For four days in November 2021, eight students from the Schar School of Policy and Government attended COP26, the world’s largest global climate conference, in Glasgow, Scotland.*
The trip, part of the Schar School summer course, Climate Policy: A Global Transdisciplinary Approach for the Future, allowed students the opportunity to meet with delegates, negotiators, youth activists, and indigenous groups at the conference. While there, Schar students received a crash course in the complexities of climate change policy and negotiations.
“It was a really great experience getting to see the general process of COP, but also various types of stakeholders that come to the table and how they interact,” said Mason senior Conner Cuevo.
The quick jaunt packed a lot of punch, inspiring in Cuevo a passion for how government and international institutions like the U.N. work and how they can solve global issues.
“It has given me a wealth of experiences to draw from and an endless source of materials that I continue to reference and apply to my classes, and even outside of class,” he said.
His network also expanded: “When you’re in a small group like that, you make a lot of friends.”
Schar School and other George Mason University students enrolled in the 3-credit virtual study abroad “Climate Policy” course figuratively “travel” the planet, studying global challenges with experiential learning opportunities and collaboration on a group project with students from the University of Rwanda.
The class features TED-style talks from 20 guest speakers from 18 different countries, including Ma Jun, the top Chinese environmental activist and is one of TIME magazine’s most influential 100 people, and Erik Solheim, a former head of the UN Environmental Program.
“The level, the number, and backgrounds of all speakers that came to class really gave a well-rounded viewpoint,” said Schar School senior Jake Mazzoccoli, who took the class and the trip to Scotland.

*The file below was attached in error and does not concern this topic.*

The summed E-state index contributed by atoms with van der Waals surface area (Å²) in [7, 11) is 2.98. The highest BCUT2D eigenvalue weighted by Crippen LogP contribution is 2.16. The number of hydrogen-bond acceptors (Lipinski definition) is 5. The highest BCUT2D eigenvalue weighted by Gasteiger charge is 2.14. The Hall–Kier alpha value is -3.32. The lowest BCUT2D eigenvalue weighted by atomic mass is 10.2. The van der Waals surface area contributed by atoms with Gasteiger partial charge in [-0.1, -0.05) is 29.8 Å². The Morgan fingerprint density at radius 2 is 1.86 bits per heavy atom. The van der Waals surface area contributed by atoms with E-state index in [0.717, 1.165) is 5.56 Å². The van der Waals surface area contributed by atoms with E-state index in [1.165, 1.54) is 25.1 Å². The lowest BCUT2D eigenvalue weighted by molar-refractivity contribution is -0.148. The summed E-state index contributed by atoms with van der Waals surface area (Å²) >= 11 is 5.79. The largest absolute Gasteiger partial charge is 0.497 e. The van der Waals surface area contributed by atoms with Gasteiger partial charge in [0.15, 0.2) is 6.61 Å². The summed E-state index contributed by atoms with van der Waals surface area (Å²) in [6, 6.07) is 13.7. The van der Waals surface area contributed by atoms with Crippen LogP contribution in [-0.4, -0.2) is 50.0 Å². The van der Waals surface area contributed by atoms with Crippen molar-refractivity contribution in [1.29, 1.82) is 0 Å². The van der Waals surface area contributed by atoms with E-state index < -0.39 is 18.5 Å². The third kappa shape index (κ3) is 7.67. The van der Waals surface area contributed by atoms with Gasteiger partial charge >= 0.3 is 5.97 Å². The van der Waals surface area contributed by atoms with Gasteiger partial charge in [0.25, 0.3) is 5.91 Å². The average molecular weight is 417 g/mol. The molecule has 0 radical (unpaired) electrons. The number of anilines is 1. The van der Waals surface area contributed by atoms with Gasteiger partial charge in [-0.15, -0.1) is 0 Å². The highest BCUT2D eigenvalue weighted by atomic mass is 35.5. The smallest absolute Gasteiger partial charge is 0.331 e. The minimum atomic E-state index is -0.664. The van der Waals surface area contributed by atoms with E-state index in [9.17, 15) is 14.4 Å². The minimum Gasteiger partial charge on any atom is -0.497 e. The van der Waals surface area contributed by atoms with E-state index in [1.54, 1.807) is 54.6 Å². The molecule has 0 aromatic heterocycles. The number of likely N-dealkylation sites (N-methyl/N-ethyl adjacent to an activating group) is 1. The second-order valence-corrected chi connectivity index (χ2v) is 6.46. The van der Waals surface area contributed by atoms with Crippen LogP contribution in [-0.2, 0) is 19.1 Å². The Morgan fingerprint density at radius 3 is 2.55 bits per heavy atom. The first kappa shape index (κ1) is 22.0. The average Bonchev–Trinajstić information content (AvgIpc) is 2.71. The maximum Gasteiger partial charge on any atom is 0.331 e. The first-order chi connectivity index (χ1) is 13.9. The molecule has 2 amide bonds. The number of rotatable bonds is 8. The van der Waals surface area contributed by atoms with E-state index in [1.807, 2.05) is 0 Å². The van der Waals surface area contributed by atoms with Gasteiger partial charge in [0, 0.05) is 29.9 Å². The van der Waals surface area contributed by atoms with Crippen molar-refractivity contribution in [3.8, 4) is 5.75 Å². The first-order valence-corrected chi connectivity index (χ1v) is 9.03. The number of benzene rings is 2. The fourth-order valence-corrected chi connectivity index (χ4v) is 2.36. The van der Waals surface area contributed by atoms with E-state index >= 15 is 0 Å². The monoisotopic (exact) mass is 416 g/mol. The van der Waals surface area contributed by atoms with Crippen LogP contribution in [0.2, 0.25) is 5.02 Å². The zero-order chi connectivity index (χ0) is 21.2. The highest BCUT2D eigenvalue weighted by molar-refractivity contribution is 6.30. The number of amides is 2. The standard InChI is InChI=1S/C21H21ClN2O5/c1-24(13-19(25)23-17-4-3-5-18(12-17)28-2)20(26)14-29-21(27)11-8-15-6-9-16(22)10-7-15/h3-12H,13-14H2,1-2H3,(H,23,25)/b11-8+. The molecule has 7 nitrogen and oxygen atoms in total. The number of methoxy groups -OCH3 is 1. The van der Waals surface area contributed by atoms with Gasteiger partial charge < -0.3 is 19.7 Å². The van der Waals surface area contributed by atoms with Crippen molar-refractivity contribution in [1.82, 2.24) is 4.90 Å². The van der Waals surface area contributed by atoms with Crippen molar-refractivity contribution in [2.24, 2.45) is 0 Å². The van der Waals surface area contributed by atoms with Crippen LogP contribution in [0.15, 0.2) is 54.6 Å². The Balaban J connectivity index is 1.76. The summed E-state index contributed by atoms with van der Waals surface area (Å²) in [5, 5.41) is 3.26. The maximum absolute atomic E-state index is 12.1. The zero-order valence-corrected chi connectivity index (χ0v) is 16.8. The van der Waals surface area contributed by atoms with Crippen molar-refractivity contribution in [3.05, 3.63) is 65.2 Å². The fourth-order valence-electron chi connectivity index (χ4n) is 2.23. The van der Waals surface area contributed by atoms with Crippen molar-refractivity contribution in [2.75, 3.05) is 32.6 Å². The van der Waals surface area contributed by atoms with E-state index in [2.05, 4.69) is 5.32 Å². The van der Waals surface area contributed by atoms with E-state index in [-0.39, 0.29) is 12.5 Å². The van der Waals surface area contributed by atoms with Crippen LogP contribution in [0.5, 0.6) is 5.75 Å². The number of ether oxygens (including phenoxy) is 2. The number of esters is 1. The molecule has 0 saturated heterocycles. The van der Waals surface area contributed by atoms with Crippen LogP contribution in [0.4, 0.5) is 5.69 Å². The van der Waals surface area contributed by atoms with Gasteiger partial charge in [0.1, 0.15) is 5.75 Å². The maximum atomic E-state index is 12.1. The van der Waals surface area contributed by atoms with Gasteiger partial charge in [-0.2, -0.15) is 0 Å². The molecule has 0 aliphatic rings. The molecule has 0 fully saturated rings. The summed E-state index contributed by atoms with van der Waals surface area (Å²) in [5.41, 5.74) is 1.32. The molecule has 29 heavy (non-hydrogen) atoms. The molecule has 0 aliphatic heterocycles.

For Mazzaccoli, the most interesting event at COP26 was a private session hosted by the Norwegian Africa Business Association (NABA) that featured top negotiators and policy makers from Africa, as well as experts from KPMG. Through a collaboration with NABA, the students helped craft a white paper that resulted from the session, which was moderated by Carol Pineau, a journalist and senior fellow at the Schar School.
Attending COP26 really opened his eyes, Mazzoccoli said, and showed him why things don’t move as quickly as he and others hoped.
“COP is the center of the issue, but it’s frustrating because it’s often just words on paper. It really lit a fire under me,” he said. “I didn’t really understand the complexity and sensitive nature. The problems aren’t simple. You can’t just go over there and fix it.”
But the class offered him a way forward, as he heard about issues directly from their sources and made contacts with high-level officials.
“Climate Policy: A Global Transdisciplinary Approach for the Future” will be taught again in fall 2022, with an in-person visit planned to COP, held this year in Egypt. For more information on the Schar School’s study abroad classes, visit abroad.gmu.edu.
*Students followed numerous COVID-19 protocols, including vaccinations, boosters, and testing before and after travel.